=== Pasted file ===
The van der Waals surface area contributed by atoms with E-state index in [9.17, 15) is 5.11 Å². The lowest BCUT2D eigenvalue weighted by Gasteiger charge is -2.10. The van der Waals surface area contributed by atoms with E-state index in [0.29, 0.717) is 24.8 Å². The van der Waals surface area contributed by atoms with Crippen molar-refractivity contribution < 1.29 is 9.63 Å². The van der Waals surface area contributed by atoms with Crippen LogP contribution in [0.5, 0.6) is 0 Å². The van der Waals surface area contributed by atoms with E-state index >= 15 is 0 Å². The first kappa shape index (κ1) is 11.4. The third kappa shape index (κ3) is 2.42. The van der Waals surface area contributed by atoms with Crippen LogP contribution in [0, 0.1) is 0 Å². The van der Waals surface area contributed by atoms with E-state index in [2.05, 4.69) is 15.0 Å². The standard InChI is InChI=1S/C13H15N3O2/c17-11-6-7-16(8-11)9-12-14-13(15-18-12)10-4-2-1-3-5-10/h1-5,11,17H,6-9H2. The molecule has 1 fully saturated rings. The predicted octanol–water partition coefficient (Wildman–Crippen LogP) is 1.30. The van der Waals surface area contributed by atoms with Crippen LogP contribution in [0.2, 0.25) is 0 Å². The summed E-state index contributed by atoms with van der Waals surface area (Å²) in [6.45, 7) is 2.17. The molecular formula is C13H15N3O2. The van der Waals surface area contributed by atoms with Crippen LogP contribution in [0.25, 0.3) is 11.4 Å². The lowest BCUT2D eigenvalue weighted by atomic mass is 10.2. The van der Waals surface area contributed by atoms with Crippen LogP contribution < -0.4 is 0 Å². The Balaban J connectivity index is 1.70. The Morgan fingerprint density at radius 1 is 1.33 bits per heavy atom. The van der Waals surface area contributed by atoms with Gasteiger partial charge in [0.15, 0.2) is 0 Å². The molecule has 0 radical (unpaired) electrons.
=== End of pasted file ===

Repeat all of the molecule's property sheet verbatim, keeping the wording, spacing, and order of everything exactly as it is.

The van der Waals surface area contributed by atoms with E-state index in [9.17, 15) is 5.11 Å². The lowest BCUT2D eigenvalue weighted by Gasteiger charge is -2.10. The van der Waals surface area contributed by atoms with E-state index in [0.29, 0.717) is 24.8 Å². The van der Waals surface area contributed by atoms with Crippen molar-refractivity contribution < 1.29 is 9.63 Å². The van der Waals surface area contributed by atoms with Crippen LogP contribution in [0.5, 0.6) is 0 Å². The van der Waals surface area contributed by atoms with E-state index >= 15 is 0 Å². The first kappa shape index (κ1) is 11.4. The third kappa shape index (κ3) is 2.42. The van der Waals surface area contributed by atoms with Crippen LogP contribution in [0, 0.1) is 0 Å². The van der Waals surface area contributed by atoms with E-state index in [2.05, 4.69) is 15.0 Å². The standard InChI is InChI=1S/C13H15N3O2/c17-11-6-7-16(8-11)9-12-14-13(15-18-12)10-4-2-1-3-5-10/h1-5,11,17H,6-9H2. The molecule has 1 fully saturated rings. The predicted octanol–water partition coefficient (Wildman–Crippen LogP) is 1.30. The van der Waals surface area contributed by atoms with Crippen LogP contribution in [0.2, 0.25) is 0 Å². The summed E-state index contributed by atoms with van der Waals surface area (Å²) in [6.45, 7) is 2.17. The molecular formula is C13H15N3O2. The van der Waals surface area contributed by atoms with Crippen LogP contribution in [0.25, 0.3) is 11.4 Å². The lowest BCUT2D eigenvalue weighted by atomic mass is 10.2. The van der Waals surface area contributed by atoms with Crippen LogP contribution < -0.4 is 0 Å². The Balaban J connectivity index is 1.70. The Morgan fingerprint density at radius 1 is 1.33 bits per heavy atom. The van der Waals surface area contributed by atoms with Gasteiger partial charge in [0.15, 0.2) is 0 Å². The molecule has 0 radical (unpaired) electrons.